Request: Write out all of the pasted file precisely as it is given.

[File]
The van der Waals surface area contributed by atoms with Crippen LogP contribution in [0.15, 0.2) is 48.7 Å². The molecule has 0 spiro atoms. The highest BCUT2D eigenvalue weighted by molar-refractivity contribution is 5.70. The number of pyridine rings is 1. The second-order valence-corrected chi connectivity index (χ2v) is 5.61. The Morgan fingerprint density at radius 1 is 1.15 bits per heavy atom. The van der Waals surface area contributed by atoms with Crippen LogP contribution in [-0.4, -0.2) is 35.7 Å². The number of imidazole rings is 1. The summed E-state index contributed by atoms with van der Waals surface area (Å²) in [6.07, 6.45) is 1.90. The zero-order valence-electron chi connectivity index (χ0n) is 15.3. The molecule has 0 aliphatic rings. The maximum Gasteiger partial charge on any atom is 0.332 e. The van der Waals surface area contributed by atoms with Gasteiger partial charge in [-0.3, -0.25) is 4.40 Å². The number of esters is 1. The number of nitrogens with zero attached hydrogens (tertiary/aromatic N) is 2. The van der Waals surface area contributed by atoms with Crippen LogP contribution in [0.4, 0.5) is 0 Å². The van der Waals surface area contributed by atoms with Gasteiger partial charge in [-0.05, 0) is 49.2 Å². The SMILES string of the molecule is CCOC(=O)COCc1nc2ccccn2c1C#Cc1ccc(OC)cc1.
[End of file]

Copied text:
The van der Waals surface area contributed by atoms with Crippen LogP contribution in [0.15, 0.2) is 48.7 Å². The molecule has 0 spiro atoms. The highest BCUT2D eigenvalue weighted by molar-refractivity contribution is 5.70. The number of pyridine rings is 1. The second-order valence-corrected chi connectivity index (χ2v) is 5.61. The Morgan fingerprint density at radius 1 is 1.15 bits per heavy atom. The van der Waals surface area contributed by atoms with Crippen LogP contribution in [-0.4, -0.2) is 35.7 Å². The number of imidazole rings is 1. The summed E-state index contributed by atoms with van der Waals surface area (Å²) in [6.07, 6.45) is 1.90. The zero-order valence-electron chi connectivity index (χ0n) is 15.3. The molecule has 0 aliphatic rings. The maximum Gasteiger partial charge on any atom is 0.332 e. The van der Waals surface area contributed by atoms with Gasteiger partial charge in [-0.3, -0.25) is 4.40 Å². The number of esters is 1. The number of nitrogens with zero attached hydrogens (tertiary/aromatic N) is 2. The van der Waals surface area contributed by atoms with Crippen LogP contribution in [0.4, 0.5) is 0 Å². The van der Waals surface area contributed by atoms with Gasteiger partial charge in [-0.05, 0) is 49.2 Å². The SMILES string of the molecule is CCOC(=O)COCc1nc2ccccn2c1C#Cc1ccc(OC)cc1.